When we pray, we are exercising our faith– speaking to the One we do not see, though we know Him and trust Him. And we bring to Him our plans and visions and hopes and dreams. We lay them in His Hands, trusting that where our vision is “good,” He will empower and bless us; where our own vision is lacking, His Spirit will help us to refocus and see enough of what lies beyond to keep walking forward.
As we walk into a new year, may we have more than just 2020 vision– may we have faith and hope in the One who has perfect vision!
Have you ever been the “victim” of a surprise party? Maybe you sensed that something was “up”, but you were still shocked and elated to see old friends or family all wanting to wish you well on (or near) your birthday, anniversary, wedding, retirement, or even “just because”. Even is you “catch on” or if someone “spoils” the surprise, it can be a wonderful celebration. (Or, on occasion, a disaster.)
Have you ever been on the planning side of a surprise party? Several years ago, we threw a surprise birthday/retirement party for my father. It required several months of planning. We invited cousins from out of town, co-workers, neighbors, and old friends. We gathered old pictures and momentos to display, ordered cake and balloons, and tried to keep the excitement under wraps, lest my father guess our intentions. All the details fell together, except we couldn’t figure out how to get him to the party without guessing. Dad was a genius at “sussing out” secrets and surprises, and also at setting them up. We wanted to turn the tables and give him the best surprise of his life.
Just less than a week before the party, my aunt (my mom’s sister) died in a car accident. The funeral was arranged for the same day as Dad’s celebration. We suddenly had to wrestle with a decision– to cancel or to forge ahead. With so many coming from out of town, we decided to stick with the original plan. It would be difficult– my aunt’s funeral was scheduled earlier in the day, and there would be about an hour to drive from one event to the other. Dad was certainly surprised–already dressed in his best suit, he drove from a funeral in one town to a party in his honor 20 miles away. From flowers and tears to laughter and cake..it was a day unlike any other. The first several minutes were surreal and jarring. But it was also cathartic. As difficult as the day was, we honored both my father and my aunt. Being surrounded by family and friends, some of whom joined us for both events, became a healing and encouraging experience.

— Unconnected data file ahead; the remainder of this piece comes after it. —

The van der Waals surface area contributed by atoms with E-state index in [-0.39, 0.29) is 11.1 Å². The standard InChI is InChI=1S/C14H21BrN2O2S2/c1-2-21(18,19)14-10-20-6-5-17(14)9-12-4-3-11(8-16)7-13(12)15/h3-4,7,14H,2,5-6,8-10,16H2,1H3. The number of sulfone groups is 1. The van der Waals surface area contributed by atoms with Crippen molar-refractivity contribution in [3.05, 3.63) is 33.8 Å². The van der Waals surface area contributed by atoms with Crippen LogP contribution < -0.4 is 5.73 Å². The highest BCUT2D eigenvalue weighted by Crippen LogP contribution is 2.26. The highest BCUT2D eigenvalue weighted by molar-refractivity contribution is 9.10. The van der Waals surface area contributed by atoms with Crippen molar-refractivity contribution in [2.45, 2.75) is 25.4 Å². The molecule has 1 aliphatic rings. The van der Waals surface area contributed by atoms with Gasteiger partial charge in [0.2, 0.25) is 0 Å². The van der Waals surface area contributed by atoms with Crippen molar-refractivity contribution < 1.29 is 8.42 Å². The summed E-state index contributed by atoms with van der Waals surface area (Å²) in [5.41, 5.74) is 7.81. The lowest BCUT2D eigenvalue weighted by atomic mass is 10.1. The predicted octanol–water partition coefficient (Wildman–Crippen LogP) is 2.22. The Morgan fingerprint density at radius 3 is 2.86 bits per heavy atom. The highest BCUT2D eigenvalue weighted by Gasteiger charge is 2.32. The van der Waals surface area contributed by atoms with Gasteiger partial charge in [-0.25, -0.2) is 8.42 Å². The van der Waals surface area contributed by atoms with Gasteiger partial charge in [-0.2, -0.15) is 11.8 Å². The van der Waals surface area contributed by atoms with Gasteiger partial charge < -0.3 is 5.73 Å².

It was not the surprise we expected–certainly not the surprise we had planned.
Several years later, (in fact, after my father had passed away) we planned another surprise party– this time for my mother. Mom had, of course, been part of the planning (as well as the trauma) of the first event. As with the first party, we invited family from out of town, ordered cake and balloons, gathered photos and memorabilia, and wondered how to get her to the event without suspicion. All went as planned, and we had a wonderful time. Mom was delightfully surprised, and even more so for having been through the experience of the prior party.
What does any of this have to do with prayer?
Well…we prayed for both parties. We prayed that all would go well, that Dad and Mom in their turn would be surprised, that guests would arrive safely, and that the parties would both please and honor the recipient.
But, far more, the two parties offer an illustration of God’s grace in the area of knowledge and foreknowledge. “If I had only known…” is a common phrase, and one that we could readily apply to the Dad’s party. But if we had known the end from the beginning, would we have changed our plans? When we say that we want to know the future, we’re generally asking to know a specific outcome of a specific event– without considering the greater consequences and impact of that outcome. When we pray, we generally pray for a specific outcome, again without knowing the full consequences. What seems like a disastrous outcome to us may be God’s way of preparing us for an unexpected blessing. God doesn’t send bad gifts– disasters come (and God allows them in His sovereignty)–but He doesn’t send disaster and pain to mock us or ruin our lives. Instead, in the midst of tragedy, He gives us unexpected strength, comfort, and sometimes, even joy.